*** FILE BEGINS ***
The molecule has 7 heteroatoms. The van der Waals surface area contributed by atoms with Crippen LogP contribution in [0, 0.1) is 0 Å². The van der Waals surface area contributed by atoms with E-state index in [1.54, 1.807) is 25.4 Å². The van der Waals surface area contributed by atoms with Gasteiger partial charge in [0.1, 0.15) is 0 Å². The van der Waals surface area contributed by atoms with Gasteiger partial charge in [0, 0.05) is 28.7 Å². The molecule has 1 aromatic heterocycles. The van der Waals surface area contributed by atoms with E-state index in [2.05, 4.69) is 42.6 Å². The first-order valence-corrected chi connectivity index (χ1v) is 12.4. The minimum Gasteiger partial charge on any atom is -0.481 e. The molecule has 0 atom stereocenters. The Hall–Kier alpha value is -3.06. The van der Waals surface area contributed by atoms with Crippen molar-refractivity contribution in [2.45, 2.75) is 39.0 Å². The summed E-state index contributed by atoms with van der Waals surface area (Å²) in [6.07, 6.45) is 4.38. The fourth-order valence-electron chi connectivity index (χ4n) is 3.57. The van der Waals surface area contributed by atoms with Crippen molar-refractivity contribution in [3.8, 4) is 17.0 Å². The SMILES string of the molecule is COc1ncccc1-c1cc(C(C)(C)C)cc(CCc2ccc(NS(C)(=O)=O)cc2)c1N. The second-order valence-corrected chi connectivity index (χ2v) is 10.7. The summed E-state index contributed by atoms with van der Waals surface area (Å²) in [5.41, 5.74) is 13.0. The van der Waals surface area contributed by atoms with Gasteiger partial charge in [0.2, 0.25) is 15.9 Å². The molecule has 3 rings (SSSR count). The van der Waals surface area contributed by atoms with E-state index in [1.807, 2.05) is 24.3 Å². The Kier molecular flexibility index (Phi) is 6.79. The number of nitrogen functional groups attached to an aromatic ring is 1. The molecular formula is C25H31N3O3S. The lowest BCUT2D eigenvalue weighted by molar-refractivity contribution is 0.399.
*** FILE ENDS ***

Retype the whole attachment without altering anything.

The molecule has 7 heteroatoms. The van der Waals surface area contributed by atoms with Crippen LogP contribution in [0, 0.1) is 0 Å². The van der Waals surface area contributed by atoms with E-state index in [1.54, 1.807) is 25.4 Å². The van der Waals surface area contributed by atoms with Gasteiger partial charge in [0.1, 0.15) is 0 Å². The van der Waals surface area contributed by atoms with Gasteiger partial charge in [0, 0.05) is 28.7 Å². The molecule has 1 aromatic heterocycles. The van der Waals surface area contributed by atoms with E-state index in [2.05, 4.69) is 42.6 Å². The first-order valence-corrected chi connectivity index (χ1v) is 12.4. The minimum Gasteiger partial charge on any atom is -0.481 e. The molecule has 0 atom stereocenters. The Hall–Kier alpha value is -3.06. The van der Waals surface area contributed by atoms with Crippen molar-refractivity contribution in [2.45, 2.75) is 39.0 Å². The summed E-state index contributed by atoms with van der Waals surface area (Å²) in [6.07, 6.45) is 4.38. The fourth-order valence-electron chi connectivity index (χ4n) is 3.57. The van der Waals surface area contributed by atoms with Crippen molar-refractivity contribution in [3.8, 4) is 17.0 Å². The SMILES string of the molecule is COc1ncccc1-c1cc(C(C)(C)C)cc(CCc2ccc(NS(C)(=O)=O)cc2)c1N. The second-order valence-corrected chi connectivity index (χ2v) is 10.7. The summed E-state index contributed by atoms with van der Waals surface area (Å²) in [5.41, 5.74) is 13.0. The van der Waals surface area contributed by atoms with Gasteiger partial charge in [0.2, 0.25) is 15.9 Å². The molecule has 3 rings (SSSR count). The van der Waals surface area contributed by atoms with E-state index in [1.807, 2.05) is 24.3 Å². The Kier molecular flexibility index (Phi) is 6.79. The number of nitrogen functional groups attached to an aromatic ring is 1. The molecular formula is C25H31N3O3S. The lowest BCUT2D eigenvalue weighted by molar-refractivity contribution is 0.399.